It’s no surprise that the Kansas tax cut experiment failed to create jobs

A joint session of the legislature meets in the House Chambers in Topeka, Kansas.

A supermajority of Kansas legislators last week voted to roll back Gov. Sam Brownback’s (R) signature tax cuts, overriding his veto. The tax cuts, enacted in two stages in 2012 and 2013, caused a recurring series of budget crises and cutbacks that angered voters and in turn spurred a bipartisan coalition of legislators to reverse several of their most harmful elements.

Proponents of the tax cuts argued that they would unleash economic growth and job creation. Yet as numerous subsequent analyses demonstrate, the promised economic growth did not materialize. Tax revenues fell sharply. Job growth and output growth disappointed. Population growth, whether as a cause or consequence of the economic growth, failed to materialize. Finally, last week, state legislators recognized the experiment’s failure and reversed course.

Understanding the reasons that the Kansas tax cut experiment failed to create jobs is particularly important given that the outline for tax reform rolled out by the Trump administration in April shares many features with the Kansas model. U.S. Treasury Secretary Steven Mnuchin says the administration’s plan “is all about jobs, jobs, jobs,” much as Gov. Brownback did in Kansas five years ago. In fact, subsequent reporting suggests that the Trump administration’s tax plan was rolled out in an incomplete state because the president read an op-ed in The New York Times co-authored by some of the same advocates who provided advice to Brownback on his tax plan.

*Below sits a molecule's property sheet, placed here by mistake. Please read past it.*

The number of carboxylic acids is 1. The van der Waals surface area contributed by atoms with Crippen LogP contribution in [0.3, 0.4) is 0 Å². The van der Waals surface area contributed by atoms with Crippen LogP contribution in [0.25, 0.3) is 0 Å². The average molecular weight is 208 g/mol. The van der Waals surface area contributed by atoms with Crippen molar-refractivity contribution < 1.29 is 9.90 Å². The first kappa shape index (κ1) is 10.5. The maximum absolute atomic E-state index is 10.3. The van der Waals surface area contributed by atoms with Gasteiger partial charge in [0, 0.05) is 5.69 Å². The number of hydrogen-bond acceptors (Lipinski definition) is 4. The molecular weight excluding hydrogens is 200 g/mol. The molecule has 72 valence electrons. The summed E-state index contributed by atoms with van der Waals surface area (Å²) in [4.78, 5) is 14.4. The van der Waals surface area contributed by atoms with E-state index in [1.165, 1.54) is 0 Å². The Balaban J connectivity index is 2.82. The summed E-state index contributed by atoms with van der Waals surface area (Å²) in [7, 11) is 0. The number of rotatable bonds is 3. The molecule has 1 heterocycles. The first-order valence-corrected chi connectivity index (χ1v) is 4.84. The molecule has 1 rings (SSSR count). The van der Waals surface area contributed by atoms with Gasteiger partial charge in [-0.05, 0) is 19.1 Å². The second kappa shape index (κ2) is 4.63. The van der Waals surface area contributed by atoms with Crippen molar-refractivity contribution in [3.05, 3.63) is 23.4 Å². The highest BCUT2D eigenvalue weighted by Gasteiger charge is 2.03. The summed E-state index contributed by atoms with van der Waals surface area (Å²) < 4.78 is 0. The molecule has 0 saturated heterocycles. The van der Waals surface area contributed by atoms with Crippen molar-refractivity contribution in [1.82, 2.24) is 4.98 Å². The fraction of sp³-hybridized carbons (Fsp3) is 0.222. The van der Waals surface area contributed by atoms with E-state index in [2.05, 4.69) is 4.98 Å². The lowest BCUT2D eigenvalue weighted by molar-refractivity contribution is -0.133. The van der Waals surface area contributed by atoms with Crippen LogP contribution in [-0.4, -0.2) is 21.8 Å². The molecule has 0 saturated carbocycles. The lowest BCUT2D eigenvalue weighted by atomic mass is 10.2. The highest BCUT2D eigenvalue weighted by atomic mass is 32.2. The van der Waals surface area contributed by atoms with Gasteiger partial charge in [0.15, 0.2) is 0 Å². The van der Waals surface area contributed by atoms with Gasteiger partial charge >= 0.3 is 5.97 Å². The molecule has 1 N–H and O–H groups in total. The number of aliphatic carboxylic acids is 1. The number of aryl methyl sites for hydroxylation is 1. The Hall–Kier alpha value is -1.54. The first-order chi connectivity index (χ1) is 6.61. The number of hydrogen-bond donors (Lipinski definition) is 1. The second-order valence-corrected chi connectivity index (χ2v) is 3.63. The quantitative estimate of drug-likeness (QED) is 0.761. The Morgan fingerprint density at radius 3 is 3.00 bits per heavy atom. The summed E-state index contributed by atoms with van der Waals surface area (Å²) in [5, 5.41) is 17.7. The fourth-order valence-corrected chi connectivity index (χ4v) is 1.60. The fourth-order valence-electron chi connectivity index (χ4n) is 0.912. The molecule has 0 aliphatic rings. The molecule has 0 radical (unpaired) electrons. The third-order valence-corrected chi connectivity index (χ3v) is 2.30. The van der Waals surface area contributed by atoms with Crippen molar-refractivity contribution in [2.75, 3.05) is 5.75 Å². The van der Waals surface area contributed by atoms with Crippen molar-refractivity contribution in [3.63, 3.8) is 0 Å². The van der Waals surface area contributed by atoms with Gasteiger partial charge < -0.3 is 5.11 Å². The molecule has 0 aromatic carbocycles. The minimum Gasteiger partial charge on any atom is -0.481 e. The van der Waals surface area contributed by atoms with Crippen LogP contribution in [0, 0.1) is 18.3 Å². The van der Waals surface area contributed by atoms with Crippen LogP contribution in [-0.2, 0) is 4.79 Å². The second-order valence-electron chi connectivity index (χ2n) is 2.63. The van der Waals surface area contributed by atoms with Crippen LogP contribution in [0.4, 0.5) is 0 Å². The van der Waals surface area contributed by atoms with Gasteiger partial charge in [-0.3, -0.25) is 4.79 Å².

The failure of the Kansas tax cut experiment to create jobs has little to do with Kansas, however, and everything to do with the fact that the underlying economics of tax reform—as envisioned by Gov. Brownback and President Donald Trump—isn’t a good path to jobs. To understand this point, it’s worth considering in turn the two primary types of taxes that were cut under the Kansas plan and in the Trump administration’s outline: taxes on labor income and taxes on business profits.

Claims of supply-side growth from labor income tax cuts rely on the idea that people will be more willing to work when their after-tax wages are higher. This theory posits that labor income tax cuts result in growth because people who could increase their earnings choose not to because tax rates are too high, but it does not take much to see why cutting tax rates for middle- and higher-income families does not create jobs through this mechanism. Middle- and higher-income families already have jobs, even if they are not the jobs they necessarily want.